Yesterday, while browsing through my favorite bookstore, I came across at least ten just-published books dealing with some facet of John F. Kennedy's life, career, and death. Add last year's best-selling Killing Kennedy by Bill O'Reilly and Martin Dugard, and we have about a dozen new or recent tomes dealing with America's 35th president as the nation prepares to observe the 50th anniversary of his assassination.
Added to the literary avalanche will be the inevitable outpouring of print and electronic media stories about Kennedy and the "Camelot myth" -- which many believe was created after Kennedy's death by Jacqueline Kennedy, assisted by Theodore H. White in Life magazine.
All the print and electronic focus on him attests to the hold that John Fitzgerald Kennedy has on this country, half a century after his passing. Popular with the public while in office -- his approval ratings ranged from 83% to 56%, and averaged 70% -- his reputation has improved with time's passing. Although scholars do not list him at the top of presidential rankings, many public opinion polls find JFK rated #1, #2, or #3 among the 43 men who have served as Chief Executive. (The only presidents who consistently compete with JFK in public opinion polls are Abraham Lincoln, George Washington, Franklin D. Roosevelt, and Ronald Reagan, not necessarily in that order.)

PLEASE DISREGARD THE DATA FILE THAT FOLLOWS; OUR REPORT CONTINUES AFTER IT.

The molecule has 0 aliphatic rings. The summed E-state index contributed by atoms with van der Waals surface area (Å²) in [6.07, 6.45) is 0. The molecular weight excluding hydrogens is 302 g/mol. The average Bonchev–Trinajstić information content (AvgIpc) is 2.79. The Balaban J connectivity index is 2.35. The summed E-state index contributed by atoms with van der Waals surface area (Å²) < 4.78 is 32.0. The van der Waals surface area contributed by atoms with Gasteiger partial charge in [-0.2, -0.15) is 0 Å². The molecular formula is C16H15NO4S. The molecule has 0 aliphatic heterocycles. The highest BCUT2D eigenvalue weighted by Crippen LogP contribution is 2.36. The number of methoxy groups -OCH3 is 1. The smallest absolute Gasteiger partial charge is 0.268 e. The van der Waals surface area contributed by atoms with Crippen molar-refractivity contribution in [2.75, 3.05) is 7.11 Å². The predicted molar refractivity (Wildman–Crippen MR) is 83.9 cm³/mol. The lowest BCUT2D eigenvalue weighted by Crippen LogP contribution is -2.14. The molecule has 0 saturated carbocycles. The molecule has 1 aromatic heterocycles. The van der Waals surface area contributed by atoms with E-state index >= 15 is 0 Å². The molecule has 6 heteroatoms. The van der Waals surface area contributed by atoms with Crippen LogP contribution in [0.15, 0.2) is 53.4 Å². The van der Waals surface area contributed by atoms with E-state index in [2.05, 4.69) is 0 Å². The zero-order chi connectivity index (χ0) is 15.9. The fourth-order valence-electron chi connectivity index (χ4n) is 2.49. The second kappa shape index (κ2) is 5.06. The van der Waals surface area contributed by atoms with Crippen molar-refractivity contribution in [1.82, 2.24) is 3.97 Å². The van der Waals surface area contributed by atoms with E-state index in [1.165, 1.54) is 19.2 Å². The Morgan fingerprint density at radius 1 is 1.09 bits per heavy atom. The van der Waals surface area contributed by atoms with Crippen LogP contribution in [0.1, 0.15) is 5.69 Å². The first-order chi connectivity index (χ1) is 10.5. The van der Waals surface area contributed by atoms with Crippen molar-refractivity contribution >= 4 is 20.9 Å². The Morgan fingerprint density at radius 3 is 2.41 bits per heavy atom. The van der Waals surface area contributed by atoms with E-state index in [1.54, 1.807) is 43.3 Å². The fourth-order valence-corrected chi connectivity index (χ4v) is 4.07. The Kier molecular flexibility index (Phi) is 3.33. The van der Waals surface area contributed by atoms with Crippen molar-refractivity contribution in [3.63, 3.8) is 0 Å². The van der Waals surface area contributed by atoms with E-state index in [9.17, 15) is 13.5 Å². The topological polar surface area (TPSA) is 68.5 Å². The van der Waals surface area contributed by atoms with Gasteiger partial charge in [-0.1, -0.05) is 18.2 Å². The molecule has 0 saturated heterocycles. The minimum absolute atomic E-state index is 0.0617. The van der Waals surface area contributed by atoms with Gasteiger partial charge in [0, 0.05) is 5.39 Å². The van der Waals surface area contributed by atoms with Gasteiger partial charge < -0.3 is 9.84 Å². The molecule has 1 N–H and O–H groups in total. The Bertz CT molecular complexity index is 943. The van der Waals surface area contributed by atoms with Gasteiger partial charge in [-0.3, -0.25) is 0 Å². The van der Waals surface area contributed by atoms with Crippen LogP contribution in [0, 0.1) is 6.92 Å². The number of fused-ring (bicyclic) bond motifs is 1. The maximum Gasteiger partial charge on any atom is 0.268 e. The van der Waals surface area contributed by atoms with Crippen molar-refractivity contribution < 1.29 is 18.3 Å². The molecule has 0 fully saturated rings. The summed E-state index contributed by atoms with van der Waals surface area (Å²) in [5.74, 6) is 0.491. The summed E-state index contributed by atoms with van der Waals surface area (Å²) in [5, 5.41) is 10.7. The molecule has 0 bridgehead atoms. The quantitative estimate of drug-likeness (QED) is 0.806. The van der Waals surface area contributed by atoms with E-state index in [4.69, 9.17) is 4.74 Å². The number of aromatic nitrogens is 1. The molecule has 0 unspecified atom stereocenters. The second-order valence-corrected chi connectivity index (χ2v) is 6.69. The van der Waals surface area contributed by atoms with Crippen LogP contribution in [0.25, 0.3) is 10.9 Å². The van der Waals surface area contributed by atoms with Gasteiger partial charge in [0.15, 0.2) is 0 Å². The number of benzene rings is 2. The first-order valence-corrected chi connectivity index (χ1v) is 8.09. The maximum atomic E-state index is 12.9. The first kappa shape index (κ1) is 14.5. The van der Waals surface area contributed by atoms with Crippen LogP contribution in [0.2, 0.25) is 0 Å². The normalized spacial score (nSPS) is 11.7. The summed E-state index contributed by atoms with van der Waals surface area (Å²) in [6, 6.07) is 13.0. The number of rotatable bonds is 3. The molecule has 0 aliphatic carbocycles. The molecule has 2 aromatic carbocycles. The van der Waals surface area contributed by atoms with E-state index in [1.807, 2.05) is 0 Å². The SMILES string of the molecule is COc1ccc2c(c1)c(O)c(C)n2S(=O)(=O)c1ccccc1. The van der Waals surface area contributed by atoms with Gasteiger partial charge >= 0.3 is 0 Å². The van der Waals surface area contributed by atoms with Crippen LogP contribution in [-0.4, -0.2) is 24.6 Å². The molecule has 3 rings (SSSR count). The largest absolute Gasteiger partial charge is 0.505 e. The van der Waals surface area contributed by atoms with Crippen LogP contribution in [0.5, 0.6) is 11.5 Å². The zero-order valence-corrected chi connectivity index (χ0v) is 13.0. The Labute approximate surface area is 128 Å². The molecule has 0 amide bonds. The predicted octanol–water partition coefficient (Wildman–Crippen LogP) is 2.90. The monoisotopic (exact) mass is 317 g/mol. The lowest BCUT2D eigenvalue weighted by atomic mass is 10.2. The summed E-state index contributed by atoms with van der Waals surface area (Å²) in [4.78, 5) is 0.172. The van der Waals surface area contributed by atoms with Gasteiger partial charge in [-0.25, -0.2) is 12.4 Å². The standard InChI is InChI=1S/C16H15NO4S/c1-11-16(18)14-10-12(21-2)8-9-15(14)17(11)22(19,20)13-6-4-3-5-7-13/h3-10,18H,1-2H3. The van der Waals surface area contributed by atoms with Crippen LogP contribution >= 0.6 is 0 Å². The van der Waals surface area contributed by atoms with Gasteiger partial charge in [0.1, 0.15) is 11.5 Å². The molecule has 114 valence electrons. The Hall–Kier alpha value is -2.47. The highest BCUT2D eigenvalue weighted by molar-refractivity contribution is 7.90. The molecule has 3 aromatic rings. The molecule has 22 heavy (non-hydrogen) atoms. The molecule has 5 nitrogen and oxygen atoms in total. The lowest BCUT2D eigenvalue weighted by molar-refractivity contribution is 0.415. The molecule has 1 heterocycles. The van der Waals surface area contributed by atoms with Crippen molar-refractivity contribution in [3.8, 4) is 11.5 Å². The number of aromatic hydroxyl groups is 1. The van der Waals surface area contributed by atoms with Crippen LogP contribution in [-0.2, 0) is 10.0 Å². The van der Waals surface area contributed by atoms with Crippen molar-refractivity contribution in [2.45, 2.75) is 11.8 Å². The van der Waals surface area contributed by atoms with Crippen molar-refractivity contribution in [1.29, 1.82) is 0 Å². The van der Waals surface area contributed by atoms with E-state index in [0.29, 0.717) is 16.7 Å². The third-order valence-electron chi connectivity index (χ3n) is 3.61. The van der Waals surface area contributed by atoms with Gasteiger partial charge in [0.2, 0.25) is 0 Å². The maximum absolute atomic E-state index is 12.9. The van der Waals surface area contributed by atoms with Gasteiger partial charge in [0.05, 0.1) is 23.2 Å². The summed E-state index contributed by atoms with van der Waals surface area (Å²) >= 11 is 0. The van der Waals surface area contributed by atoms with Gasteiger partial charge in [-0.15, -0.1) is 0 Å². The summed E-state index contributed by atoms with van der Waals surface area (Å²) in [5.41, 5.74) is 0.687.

November 22nd, 1963, was a long time ago. Has sufficient time passed to permit anything approaching a detached assessment of JFK's legacy?
The following essay represents an attempt to assess John Fitzgerald's legacy.
Let's begin by observing that JFK was a different kind of Democrat than today's "models." He was not even the same variety as brothers Robert (after 1963), and especially Edward ("Ted"), now said to be "last liberal lion" of the U.S. Senate. If JFK were alive today, and if his politics were the same as when he was alive, there are very good grounds to doubt that he would have been able to garner the Democrat Party's nomination for the highest elective office in the land. (One seriously doubts that JFK "Model 1960" would be electable in the People's Republic of Massachusetts.)
Many people forget how conservative his politics were. Never mind that the America of 1946-1963 was a different country than it is today. Liberal Democrats, such as Hubert Humphrey (MN), Frank Church (ID), or George McGovern (SD) disdained him.
We forget that JFK's father, Joe Kennedy, Sr., had been an outspoken conservative during the 1930s, and a friend of Joseph R. McCarthy, and that JFK was alleged to have "ducked" the Senate's vote to censor McCarthy in 1954. (He may have had good reason; he was recovering from major back surgery.)
Let's forget Kennedy's "failure" to vote against McCarthy in 1954. Let's focus, instead, on his record as a "Cold Warrior" in the late 1950s and early 1960s. How many people remember his charge of a "missile gap" -- which he and his advisors knew was false -- during the 1960 presidential campaign? His inaugural address was Cold War "fire bell in the night"; it was a ringing assertion of America's determination to "pay any price, bear any burden, meet any hardship, support any friend, oppose any foe to assure the survival and the success of liberty."
Some people forget that Kennedy's biggest failures -- the Bay of Pigs invasion in April, 1961, the failed Summit Conference with Nikita Khrushchev at Vienna in early June, 1961, and the Berlin Wall in August, 1961, and his biggest successes -- the Cuban Missile Crisis of October, 1962 and the Nuclear Test Ban Treaty with the Soviet Union in the summer of 1963 -- were in the realm of foreign affairs.